'We'll be hearing plenty about this tonight and tomorrow, but CNN has a report on an interesting tidbit from the exit polls: 43% of today's voters have a favorable opinion of Democrats, while 41% have a favorable opinion of Republicans. America is poised to replace an unpopular party with an even more unpopular party. Is there any modern precedent for such a result?'

I don't think it is particularly irrational. The sad fact is that when you live in a two party world, it doesn't matter how unattractive the alternative is, when the party in power fails, there is only one alternative. And make no mistake, by the only yardstick that the public gives a rat's ass about, as everyone who knows anything about politics knew two years ago, was jobs and the economy. By that measure, by settling for a too small stimulous, and creating the political conditions that made a second bite at the apple impossible, they have failed on the only issue that they are being judged on. So talking about all the other successes simply don't cut it. They are being punished because they failed on the economy. If the economy had turned around, the house would have been saved.

Posted by: SW on November 2, 2010 at 7:54 PM | PERMALINK

kentucky? the senate seat that replaces jim bunning? i don't see why anyone would find it odd that ky voters traded one crackpot for another.

Posted by: me on November 2, 2010 at 8:00 PM | PERMALINK

Here at Fox News we've decided to go ahead and call every race for the Republicans, and recommend that Obama resign immediately and kill himself.

Posted by: Conservatroll on November 2, 2010 at 8:01 PM | PERMALINK

Yay for Marcy Kaptur!! I grew up in Toledo and am glad they could make the obvious choice when so many plainly can't.

Posted by: Keith G on November 2, 2010 at 8:05 PM | PERMALINK

If you go to Z'ha'dum, you will die.

Posted by: Ambassador Kosh on November 2, 2010 at 8:23 PM | PERMALINK

It annoys me how conservatives who argue for small government, are never questioned about their own failure to abide by that policy when it suits them.

Sharon Angle claims to be for small government, but when it comes to abortion, she's all in favour of the state interfering. Likewise many who claim to be against "big government" seem very in favour of the government banning gay marriage. And then of course there is the vast, towering fiscal incompetence of the Pentagon, completely uncommented on by most right-wingers. How convenient. This huge contradiction is never pointed out by the media, and conservatives are never put on the spot about it.

Posted by: Relugus on November 2, 2010 at 8:24 PM | PERMALINK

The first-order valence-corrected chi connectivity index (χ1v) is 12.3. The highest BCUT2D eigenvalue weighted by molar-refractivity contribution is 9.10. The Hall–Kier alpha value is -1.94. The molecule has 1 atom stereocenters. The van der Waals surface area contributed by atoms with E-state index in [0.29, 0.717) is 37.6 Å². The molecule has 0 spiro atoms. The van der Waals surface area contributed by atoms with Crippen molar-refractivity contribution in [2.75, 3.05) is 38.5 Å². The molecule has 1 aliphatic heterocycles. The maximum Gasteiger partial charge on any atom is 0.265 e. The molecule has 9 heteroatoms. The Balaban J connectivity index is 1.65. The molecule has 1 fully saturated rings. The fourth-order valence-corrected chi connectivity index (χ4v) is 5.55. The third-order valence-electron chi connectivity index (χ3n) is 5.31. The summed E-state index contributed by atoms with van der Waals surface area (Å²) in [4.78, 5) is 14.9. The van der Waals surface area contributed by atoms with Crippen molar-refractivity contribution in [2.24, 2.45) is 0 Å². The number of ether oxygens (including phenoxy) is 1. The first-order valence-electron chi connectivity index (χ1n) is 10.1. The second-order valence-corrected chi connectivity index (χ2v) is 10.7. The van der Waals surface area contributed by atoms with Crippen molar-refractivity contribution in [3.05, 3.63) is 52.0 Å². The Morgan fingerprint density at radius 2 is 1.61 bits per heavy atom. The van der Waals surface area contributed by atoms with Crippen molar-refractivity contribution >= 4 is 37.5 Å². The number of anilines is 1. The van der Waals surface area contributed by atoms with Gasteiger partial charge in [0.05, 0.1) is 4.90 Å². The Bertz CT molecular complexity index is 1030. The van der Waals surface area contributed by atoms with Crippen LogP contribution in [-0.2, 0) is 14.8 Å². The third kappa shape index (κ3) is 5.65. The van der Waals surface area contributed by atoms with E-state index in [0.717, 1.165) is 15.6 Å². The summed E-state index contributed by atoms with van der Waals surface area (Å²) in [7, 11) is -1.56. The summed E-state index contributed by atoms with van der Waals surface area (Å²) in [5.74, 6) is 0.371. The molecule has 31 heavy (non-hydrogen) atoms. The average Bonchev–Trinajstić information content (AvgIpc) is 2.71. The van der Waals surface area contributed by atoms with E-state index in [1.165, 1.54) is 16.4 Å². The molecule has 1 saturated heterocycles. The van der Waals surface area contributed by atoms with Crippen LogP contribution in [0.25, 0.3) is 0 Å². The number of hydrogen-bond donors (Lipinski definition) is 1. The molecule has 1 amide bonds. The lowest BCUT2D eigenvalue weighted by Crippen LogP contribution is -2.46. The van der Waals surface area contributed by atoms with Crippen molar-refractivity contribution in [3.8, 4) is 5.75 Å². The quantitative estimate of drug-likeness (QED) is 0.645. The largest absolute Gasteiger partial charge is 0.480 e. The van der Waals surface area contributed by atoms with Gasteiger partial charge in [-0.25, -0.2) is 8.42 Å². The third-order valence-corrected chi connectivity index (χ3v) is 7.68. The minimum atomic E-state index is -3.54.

@SW:
CNN has a report on an interesting tidbit from the exit polls: 43% of today's voters have a favorable opinion of Democrats, while 41% have a favorable opinion of Republicans. America is poised to replace an unpopular party with an even more unpopular party.
Hmmm .... but the "polls of likely voters" had Republicans up a couple or more points, especially the massively suspect Gallupaloozas (you wonder who is more on the take, them or Rasmussen?) So if EPs have Democrats ahead, that's a clue the other polls/models were incorrect and over-counted for Republicans (maybe from cell-phone effect, whatever.) In that case, Democrats might do much better than suspected, and the voters aren't quite as deranged as previous projections implied.

I'd go so far, that if the results do follow the projections based on the Republicans being generically ahead with likely voters, then it's suspicious because they shouldn't have really done that well after all.

Posted by: Neil B on November 2, 2010 at 8:46 PM | PERMALINK

Watching the unwashed masses behave oddly while I sip my latte and post my witty comments on Steve Benen's (isn't he brilliant?) blog.

Posted by: Potfry on November 2, 2010 at 8:59 PM | PERMALINK

On the night of the Titanic's sinking, the ship literally broke in half, and the stern fell back into its normal, level position on the ocean's surface. Rumor has it that the passengers still on deck after the last lifeboat left cheered, thinking that the ship had miraculously righted itself.

A handful of minutes later, they all died.

Tonight, all that cheering is coming from Republicans and teabagger activists; as time is but an exercise in futile relativity, there really isn't a whole lot of difference between an election cycle---and a handful of minutes....

Posted by: S. Waybright on November 2, 2010 at 9:39 PM | PERMALINK